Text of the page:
Self-protection systems using expendable pyrotechnics have been in operational service for several decades, and still
enjoy a significant popularity on military platforms, due to potentially high efficiency, low cost and versatility. Recent
developments in advanced materials as well as spatial and temporal behaviour optimization using advanced simulation
tools also contribute to continued success against threat systems of ever-increasing sophistication.
One of the most significant drawbacks of these systems is the limited capacity of the countermeasures dispensers of
such a system. The risk of emptying the countermeasures dispensers leads to restrictions in the acceptable false-alarm-rate,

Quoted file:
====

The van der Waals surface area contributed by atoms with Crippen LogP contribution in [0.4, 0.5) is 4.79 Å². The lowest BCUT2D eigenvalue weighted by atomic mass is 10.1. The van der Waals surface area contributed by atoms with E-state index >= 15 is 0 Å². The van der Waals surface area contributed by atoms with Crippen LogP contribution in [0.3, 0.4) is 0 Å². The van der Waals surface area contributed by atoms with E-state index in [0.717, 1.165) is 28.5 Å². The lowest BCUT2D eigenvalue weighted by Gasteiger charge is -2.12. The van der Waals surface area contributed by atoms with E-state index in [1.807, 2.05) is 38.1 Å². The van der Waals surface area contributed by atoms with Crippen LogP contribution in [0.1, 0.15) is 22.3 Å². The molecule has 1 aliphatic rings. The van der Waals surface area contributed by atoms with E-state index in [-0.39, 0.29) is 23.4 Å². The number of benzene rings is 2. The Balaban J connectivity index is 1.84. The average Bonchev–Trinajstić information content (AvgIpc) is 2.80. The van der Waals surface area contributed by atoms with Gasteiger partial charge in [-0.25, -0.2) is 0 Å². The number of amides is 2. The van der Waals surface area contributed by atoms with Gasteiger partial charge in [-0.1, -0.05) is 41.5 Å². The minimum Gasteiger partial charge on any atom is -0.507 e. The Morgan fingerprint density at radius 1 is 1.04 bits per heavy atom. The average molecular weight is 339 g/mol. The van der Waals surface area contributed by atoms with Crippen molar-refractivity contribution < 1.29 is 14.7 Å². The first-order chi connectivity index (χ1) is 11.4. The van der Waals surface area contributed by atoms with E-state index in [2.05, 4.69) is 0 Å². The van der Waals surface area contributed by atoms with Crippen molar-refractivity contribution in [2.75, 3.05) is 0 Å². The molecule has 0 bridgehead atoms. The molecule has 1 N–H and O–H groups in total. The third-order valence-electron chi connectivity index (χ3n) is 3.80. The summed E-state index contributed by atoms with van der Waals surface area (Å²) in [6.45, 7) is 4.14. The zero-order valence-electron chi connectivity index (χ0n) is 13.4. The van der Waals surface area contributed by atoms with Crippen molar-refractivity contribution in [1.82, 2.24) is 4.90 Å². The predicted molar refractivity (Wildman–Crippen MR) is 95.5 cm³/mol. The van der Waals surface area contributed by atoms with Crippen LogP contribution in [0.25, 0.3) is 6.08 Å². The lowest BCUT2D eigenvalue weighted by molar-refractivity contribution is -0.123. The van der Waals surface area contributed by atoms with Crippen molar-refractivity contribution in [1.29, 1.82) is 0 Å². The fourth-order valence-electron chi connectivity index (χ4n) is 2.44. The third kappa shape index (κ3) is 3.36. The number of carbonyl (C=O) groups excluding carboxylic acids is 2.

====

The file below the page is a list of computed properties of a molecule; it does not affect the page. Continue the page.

again leading to a reduced detection probability. The approaches for optimization known to the author have been
either one of Monte-Carlo simulations or a functional threat countering analysis. Neither of these brings insight into the
parameters relating the overall performance of the self-protection system against one missile attack and the overall
platform survivability on a mission.
In this work, a new model is presented where an overall survivability probability can be calculated and optimized,
including the effect of a limited dispenser capacity versus countermeasures program size as well as missile approach
warning systems key parameters, such as detection probability and false-alarm-rate. The model is extended to allow
independently variable missile attack- and false-alarm probabilities. Criteria for choosing optimal flare programs are
presented. It is shown that a dynamic update of the self protection system can enhance the performance of self protection
systems deploying expendable countermeasures. Monte-Carlo-simulations are shown to be in good
agreement with the model.